3  Handover Optimization

The self-optimization network has been standardized as a fundamental feature in LTE/LTE-A systems from Release 9 to Release 15. The main focus of the self-optimization network is to preserve the quality of system performance and execution with the least manual mediation from the administrator. This network also decreases the administrative tasks a mobile network operator requires and the complexity in network maintenance and management. The self-optimization operation is defined as a process capable of adjusting the network parameters according to the measurements and performance of a mobile user and base station. In self-optimization (operational state), several functions are introduced to optimize the network parameters. Each function performs optimization to achieve different objectives. Some functions may optimize the same parameters used for different purposes. Fig. 1 illustrates the SON functions related to radio-frequency (RF) and radio resource management (RRM) [24]. The HO self-optimization is related to the RRM, which consist of two functions, namely MRO and LBO. The MRO and LBO functions optimize the same HCPs, but they also individually perform different purposes of optimization. The MRO function aims to resolve the HO issue during user mobility by adjusting the HCPs in accordance with the HO issues. Optimization of HCPs is important to void link disconnection between user and serving cell. Besides, the LBO function also aims to optimize cell traffic load and distribute the load equally among cells to avoid congestion cells. Controlling the traffic load of each cell is also accomplished by adjusting the HCPs to perform HO actions. Here, MRO and LBO adjust the same HCPs to solve different issues, which introduce a conflict issue between these functions. Therefore, this conflict issue must be solved by coordinating between MRO-LBO functions and producing optimal HCPs.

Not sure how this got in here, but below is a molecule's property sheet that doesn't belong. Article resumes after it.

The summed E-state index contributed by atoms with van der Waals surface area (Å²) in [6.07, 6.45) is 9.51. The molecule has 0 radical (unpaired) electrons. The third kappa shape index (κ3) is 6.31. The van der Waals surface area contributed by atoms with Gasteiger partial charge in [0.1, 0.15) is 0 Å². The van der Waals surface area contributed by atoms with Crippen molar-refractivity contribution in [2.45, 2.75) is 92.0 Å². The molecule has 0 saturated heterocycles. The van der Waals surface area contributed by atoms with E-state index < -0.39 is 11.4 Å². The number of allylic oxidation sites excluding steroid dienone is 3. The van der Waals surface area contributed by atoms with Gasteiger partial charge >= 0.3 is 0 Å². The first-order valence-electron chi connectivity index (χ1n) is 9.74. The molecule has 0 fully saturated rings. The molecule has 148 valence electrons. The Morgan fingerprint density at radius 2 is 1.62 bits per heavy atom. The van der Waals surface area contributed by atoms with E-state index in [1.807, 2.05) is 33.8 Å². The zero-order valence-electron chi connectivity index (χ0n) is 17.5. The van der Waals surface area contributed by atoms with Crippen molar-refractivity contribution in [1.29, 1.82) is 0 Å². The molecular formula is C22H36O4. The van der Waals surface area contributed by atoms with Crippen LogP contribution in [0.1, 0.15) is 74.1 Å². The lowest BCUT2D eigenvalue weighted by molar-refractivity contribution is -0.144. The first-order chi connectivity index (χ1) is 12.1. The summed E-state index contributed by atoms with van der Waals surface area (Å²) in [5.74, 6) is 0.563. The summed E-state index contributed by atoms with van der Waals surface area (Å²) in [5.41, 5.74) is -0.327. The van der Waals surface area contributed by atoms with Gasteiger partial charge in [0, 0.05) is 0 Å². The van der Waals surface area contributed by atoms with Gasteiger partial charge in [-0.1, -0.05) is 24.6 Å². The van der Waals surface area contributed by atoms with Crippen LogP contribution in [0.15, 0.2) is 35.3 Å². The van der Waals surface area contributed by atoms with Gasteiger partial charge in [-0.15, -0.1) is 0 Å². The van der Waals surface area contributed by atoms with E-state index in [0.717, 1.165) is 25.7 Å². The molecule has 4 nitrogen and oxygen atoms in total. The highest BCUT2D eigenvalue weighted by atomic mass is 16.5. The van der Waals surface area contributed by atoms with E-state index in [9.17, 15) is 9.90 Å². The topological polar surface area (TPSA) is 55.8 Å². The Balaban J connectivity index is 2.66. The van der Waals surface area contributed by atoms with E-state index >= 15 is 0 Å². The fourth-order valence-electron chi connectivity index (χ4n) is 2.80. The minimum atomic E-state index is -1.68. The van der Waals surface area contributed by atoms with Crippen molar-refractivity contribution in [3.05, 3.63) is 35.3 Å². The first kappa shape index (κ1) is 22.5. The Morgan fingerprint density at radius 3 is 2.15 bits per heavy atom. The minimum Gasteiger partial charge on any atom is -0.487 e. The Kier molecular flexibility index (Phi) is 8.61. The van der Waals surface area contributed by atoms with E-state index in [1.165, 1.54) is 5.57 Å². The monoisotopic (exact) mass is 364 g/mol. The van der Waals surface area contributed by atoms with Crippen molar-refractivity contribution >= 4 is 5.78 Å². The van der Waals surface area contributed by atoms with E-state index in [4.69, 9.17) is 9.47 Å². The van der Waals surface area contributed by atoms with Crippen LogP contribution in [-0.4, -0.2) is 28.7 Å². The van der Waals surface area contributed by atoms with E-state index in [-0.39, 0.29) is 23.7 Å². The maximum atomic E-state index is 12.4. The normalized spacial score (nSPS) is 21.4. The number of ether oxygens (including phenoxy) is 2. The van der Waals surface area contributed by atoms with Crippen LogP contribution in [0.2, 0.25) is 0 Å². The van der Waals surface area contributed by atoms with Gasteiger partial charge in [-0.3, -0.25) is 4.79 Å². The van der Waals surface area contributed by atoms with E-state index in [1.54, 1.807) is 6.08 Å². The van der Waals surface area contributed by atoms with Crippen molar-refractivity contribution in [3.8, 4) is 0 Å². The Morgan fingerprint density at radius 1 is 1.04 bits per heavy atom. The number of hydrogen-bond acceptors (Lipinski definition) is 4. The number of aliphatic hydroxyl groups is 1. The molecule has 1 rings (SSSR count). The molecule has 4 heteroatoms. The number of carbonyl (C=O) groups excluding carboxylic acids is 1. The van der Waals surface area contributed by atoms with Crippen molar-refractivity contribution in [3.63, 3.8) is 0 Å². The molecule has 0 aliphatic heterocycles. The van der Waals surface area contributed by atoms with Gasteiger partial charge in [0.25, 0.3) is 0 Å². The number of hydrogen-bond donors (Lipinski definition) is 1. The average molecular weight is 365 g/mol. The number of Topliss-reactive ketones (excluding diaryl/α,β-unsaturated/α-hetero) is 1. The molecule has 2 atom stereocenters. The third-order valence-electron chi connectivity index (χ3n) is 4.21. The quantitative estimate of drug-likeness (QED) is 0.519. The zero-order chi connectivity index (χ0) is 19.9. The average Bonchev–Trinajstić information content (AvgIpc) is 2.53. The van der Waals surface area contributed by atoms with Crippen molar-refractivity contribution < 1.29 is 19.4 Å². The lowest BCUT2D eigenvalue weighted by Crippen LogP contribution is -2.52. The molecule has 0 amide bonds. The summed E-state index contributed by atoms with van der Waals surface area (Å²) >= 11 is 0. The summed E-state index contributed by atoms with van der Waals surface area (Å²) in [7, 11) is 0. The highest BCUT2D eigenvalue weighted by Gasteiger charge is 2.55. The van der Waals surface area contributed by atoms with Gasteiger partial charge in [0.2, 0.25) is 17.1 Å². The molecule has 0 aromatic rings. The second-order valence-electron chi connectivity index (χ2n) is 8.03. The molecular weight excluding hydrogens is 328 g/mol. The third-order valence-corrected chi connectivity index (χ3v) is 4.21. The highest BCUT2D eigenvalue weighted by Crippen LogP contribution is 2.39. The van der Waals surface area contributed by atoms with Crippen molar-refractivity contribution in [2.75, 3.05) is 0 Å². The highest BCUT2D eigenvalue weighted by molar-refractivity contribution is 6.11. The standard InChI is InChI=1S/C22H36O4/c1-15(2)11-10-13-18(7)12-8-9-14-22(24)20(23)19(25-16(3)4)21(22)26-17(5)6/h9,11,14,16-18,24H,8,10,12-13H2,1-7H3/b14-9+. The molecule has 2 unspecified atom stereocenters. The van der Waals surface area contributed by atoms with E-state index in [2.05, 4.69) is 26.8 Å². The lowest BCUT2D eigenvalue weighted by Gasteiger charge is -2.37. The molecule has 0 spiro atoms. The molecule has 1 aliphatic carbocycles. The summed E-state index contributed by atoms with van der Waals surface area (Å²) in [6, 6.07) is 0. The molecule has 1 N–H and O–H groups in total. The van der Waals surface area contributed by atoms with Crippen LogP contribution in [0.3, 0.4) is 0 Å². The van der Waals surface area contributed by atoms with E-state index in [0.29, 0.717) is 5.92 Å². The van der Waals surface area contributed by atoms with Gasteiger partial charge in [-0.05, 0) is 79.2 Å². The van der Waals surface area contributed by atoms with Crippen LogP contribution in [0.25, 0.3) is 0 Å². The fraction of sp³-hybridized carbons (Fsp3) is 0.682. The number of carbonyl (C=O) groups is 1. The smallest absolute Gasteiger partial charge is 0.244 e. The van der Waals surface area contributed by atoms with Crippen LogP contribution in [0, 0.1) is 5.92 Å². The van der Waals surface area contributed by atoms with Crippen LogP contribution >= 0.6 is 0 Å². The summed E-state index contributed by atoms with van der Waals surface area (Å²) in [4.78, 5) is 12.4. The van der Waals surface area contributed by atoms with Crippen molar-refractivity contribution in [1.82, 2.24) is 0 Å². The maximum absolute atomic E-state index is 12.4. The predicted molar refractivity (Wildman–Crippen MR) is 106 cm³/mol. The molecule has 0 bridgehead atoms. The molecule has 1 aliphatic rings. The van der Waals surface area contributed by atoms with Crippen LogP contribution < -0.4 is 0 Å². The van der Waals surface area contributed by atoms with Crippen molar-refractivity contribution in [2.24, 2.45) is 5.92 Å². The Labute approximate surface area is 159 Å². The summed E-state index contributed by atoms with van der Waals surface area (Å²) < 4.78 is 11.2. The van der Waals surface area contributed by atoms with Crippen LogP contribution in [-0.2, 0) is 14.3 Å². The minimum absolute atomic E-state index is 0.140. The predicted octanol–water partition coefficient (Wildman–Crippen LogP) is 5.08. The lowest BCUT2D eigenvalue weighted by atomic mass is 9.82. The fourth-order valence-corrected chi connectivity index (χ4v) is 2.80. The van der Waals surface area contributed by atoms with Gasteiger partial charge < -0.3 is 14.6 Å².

Figure 1: SON functions with RF and RRM related [24]

The HM is also considered sensitive for taking a robust HO decision, which contributes to the enhancement of throughput and outage probability. Thus, the HO decision algorithm taken according to the level of receive signal strength with HM is the adopted and conventional HO decision algorithm in the LTE/LTE-A system. This HO decision is given mathematically as:


where RSRPTarget and RSRPServing represent the target and serving RSRP, respectively. Thus, a proper HO decision is taken when the target RSRP becomes greater than the serving RSRP by HM level continuously during a TTT interval. Various HOFs may occur during the HO process, such as too-early HO, too-late HO, and wrong cell HO [25].